Wednesday, November 21, 2012

Pride and Prejudice: 51% Complete

First of all, I want to wish all my American readers a very safe and happy Thanksgiving.  This year I'm thankful that I had the opportunity to learn how to read, that I learned to love reading from an early age, and that I have the time and resources available to read through some of the most amazing books every written.

I'm past the halfway point in Pride and Prejudice! I have a pretty low-key Thanksgiving weekend coming up, so I think I might finish this book by Monday next week.  I still have not decided what I'm going to read next.  If you have any thoughts on that subject, feel free to leave a comment!
The vocabulary word of the day is "palings" which is "a fence made from pointed wooden or metal stakes." (definition from The New Oxford American Dictionary)

As I've been reading through this, I find myself inevitably comparing the book to the film versions that I have seen.  As I mentioned in an earlier post, so far the 1995 BBC version has been very accurate, but one difference I've noticed is that Lizzy's character in the book is a little more outspoken or even impudent at times.  Although she's often right, and usually entertaining, sometimes she seems almost too concerned with talking back to people, which I didn't feel like from her character in the movie.  One of my favorite rants of hers is a well-deserved talking-to that she gives Mr. Darcy, after his first, disastrous proposal of marriage.   She says,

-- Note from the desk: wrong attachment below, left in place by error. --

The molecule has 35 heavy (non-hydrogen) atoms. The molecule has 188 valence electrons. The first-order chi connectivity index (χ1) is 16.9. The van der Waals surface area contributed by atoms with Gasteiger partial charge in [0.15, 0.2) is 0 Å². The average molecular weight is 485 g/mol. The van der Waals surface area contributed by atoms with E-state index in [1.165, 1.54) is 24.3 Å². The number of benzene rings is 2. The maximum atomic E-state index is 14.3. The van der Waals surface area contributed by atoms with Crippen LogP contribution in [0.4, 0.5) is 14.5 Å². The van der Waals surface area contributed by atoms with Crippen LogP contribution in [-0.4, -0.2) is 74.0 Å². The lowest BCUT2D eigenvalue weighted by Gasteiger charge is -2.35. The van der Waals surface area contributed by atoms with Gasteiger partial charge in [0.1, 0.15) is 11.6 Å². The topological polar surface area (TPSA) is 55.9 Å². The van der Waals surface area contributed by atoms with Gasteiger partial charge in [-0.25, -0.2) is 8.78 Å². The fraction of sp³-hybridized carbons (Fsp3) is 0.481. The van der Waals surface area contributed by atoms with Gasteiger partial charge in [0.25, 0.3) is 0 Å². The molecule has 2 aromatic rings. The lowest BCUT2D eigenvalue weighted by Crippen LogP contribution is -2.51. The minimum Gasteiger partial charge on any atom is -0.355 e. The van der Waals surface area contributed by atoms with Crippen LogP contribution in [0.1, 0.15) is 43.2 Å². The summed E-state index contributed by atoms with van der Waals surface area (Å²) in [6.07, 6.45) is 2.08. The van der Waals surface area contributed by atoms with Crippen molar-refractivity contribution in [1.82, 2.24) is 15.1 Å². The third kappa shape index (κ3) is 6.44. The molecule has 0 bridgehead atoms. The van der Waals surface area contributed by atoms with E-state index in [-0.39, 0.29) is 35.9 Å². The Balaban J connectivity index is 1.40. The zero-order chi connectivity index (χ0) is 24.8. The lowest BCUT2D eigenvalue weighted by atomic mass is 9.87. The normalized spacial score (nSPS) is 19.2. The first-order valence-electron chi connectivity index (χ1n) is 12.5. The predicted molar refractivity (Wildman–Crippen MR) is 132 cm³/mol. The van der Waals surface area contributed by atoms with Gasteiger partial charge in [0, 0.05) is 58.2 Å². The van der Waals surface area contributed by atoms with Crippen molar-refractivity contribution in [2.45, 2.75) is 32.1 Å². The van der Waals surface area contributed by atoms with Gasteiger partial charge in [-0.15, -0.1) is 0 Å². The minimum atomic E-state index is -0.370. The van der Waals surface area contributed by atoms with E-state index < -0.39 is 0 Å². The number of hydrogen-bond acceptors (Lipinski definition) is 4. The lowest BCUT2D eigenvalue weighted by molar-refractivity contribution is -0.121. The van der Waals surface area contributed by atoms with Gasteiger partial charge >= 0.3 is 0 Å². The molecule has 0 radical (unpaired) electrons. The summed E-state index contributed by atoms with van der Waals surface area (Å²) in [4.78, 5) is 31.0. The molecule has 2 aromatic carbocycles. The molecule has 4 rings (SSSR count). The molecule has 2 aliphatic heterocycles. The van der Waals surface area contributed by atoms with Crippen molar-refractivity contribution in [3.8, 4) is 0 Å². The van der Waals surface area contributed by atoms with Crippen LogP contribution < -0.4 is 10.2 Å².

"From the very beginning--from the first moment, I may almost say--of my acquaintance with you, your manners,  impressing me with the fullest belief of your arrogance, your conceit, and your selfish disdain of the feelings of others, were such as to form the groundwork of disapprobation on which succeeding events have built so immovable a dislike; and I had not known you a month before I felt that you were the last man in the world whom I could ever be prevailed on to marry."


  1. You choice of word is interesting. Back in the day, the "palings", or "the pale", set off and protected those inside from the "barbarians" on the outside. This was especially true in the northern fringes of the Roman Empire (Scotland) and English settlements in Ireland. Things that were "beyond the pale" were barbaric,and that's where we get this term for someone's atrocious actions from.